What is Waldorf Education? How do I Incorporate this into Instruction?

Incorporating Waldorf Education

By: Somer Longoria

I grew up in a very traditional public school setting. It was a beautiful education, and certainly memorable with a potpourri of many different personalities reflected in the teachers that shared their hearts with the students.

Of all the memories from my public school experience, I often return to my primary years- and it might be no surprise that one of my heart’s purposes in this journey is to facilitate learning and magic in the primary years of education.

Since this is my profession, passion, and drive, it might not be too unconventional that as a teacher myself- I have been on a journey to learn and share other ways of teaching. Ways and methods to which I was not exposed in particular.

I recall the time I came about discovering the Waldorf education path developed by artist and scientist, Rudolf Steiner. It actually took my breath away and had my heart skipping a beat. I felt connected to the understanding of learning that was shared. In fact, I felt a little short-handed in my educational journey and thought, “What if introduced earlier, might have been different in my gasping of fundamentals?” This model of education was almost so different from what I was exposed to that it felt not accessible to me. It was through this thought or “roadblock”, I discovered this is something I wish to provide to my students.

Let’s take a brief look at what the Waldorf model is, and then how we, as educators, might be able to bring a bit of this to our classroom. By doing such, the hope is to facilitate more connections to learning and experiencing education through life.

The Waldorf model relies heavily on the holistic experience meaning, the full circle. “Music, dance and theater, writing, literature, legends and myths are not simply subjects to be read about and tested. They are experienced. Through these experiences, Waldorf students cultivate their intellectual, emotional, physical and spiritual capacities to be individuals certain of their paths and to be of service to the world. Waldorf integrates thinking; assimilating information as opposed to memorizing isolated facts; to be flexible, creative and willing to take intellectual risks; and are leaders with high ethical and moral standards who take initiative and are passionate to reach their goals.” (WALDORF EDUCATION, 2015).

Experience has shown me that there is no “one size fits all” pedagogy” and I stand by this principle as extremely important as educators and caretakers.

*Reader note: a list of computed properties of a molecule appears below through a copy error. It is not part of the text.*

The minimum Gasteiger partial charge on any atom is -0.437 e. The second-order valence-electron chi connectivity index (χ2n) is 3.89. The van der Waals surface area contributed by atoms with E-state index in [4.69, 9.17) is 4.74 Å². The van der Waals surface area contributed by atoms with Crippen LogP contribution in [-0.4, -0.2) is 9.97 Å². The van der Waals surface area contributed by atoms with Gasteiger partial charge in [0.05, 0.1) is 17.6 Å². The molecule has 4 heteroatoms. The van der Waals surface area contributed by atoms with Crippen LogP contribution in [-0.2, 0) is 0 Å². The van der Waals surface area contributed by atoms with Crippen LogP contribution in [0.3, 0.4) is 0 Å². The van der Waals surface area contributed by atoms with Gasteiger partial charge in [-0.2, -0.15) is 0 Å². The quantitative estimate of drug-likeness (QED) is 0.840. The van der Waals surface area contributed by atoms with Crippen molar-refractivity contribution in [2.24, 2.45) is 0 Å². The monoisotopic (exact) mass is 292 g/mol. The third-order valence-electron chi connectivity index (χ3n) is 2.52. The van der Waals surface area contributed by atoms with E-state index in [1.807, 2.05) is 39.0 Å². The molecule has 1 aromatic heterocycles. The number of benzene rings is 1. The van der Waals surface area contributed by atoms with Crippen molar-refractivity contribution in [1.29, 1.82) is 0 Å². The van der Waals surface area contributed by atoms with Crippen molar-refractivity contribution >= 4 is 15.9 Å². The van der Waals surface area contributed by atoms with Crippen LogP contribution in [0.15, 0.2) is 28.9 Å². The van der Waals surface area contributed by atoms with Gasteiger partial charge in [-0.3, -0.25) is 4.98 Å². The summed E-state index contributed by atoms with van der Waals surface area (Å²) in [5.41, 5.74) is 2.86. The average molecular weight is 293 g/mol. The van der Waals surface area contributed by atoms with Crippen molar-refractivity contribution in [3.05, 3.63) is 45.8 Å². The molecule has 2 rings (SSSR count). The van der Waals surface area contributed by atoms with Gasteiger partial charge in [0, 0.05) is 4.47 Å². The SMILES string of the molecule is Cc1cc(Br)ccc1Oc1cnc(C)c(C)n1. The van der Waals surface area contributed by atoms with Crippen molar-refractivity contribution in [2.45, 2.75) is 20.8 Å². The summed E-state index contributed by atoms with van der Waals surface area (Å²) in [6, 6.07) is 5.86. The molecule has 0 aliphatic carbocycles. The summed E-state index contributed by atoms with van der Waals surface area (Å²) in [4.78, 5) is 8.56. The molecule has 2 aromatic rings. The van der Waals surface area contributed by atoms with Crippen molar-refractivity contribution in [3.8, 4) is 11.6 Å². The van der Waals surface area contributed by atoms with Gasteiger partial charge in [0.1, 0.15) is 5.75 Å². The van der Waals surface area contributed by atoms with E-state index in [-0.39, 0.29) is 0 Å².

In honor of this way of thought, I wanted to share some of the ways that I learned, to bring aspects of the Waldorf world, into my classroom. I have found these practices to be extremely beneficial, engaging, creative, and invigorating, and I hope that you too, might be able to find a way to incorporate them into your classroom.

In essence, I believe, we are here to provide pathways and tools for our students. It is in this, that we as teachers, find nourishing roads to share so our students might travel down them being creative, thoughtful, and themselves.

Here are some suggestions/examples of ways to bring the Waldorf model into the classroom.

  • Supply list (not limited to)-
    • Natural fibers like wool, felt, cotton,
    • Beeswax, clay, play dough for sculpting,
    • Beeswax crayons, oil pastels, and/or watercolor for drawing, painting, and writing.
    • Homemade puppets for storytelling.
    • Loose scrap fabric, wood, twigs and stones, and other natural materials are found around the house or yard.

These simple methods can be brought into the classroom to be paired with your lesson or curriculum in a number of creative limitless ways.

For example, if teaching numbers to your pre-kinder or kindergarten class;

  • You can open the lesson with a storytelling experience, using your own imagination for storytelling maybe pulling in and out from your life/ the life of your students/ community. 
  • Or pull from the plethora of writers and storytellers available to us in this age.
  • Maybe sit the children in a circle and act out a creative performance explaining that ONE is like “The Sun”. The one sun warms our planet/ galaxy, keeping life alive on Earth. Maybe bring in a song, about the sun, or the number one. Maybe have the student spell out the number “o / n / e” with rocks or clay. Or sculpt the number 1 with clay to feel the shapes with their own hands and experience the one. Maybe read a story that focuses on number one, as the children spend time coloring in gigantic ones, or maybe objects in life that look like the shape of “one”…Maybe allowing the children to use watercolor to paint in their ones. Allowing their form to move freely focusing on loose shapes more than fine hard lines.The idea here is to go “full circle” with the lesson on what the number “one” means, sounds life, feels, and why we would need it/use it. You can imagine all the fun you can have here with the numbers following, one.

There are absolutely no limits on how to go about incorporating music, art, storytelling, and real-life experience into your lessons. Have fun with it! The elements that might resonate with your students most might come from the uniqueness in your heart, and maybe something that has not been created or discovered yet!

WALDORF EDUCATION. (2015). Waldorf Education – Association of Waldorf Schools of North America. Waldorfeducation.org. https://www.waldorfeducation.org/waldorf-education

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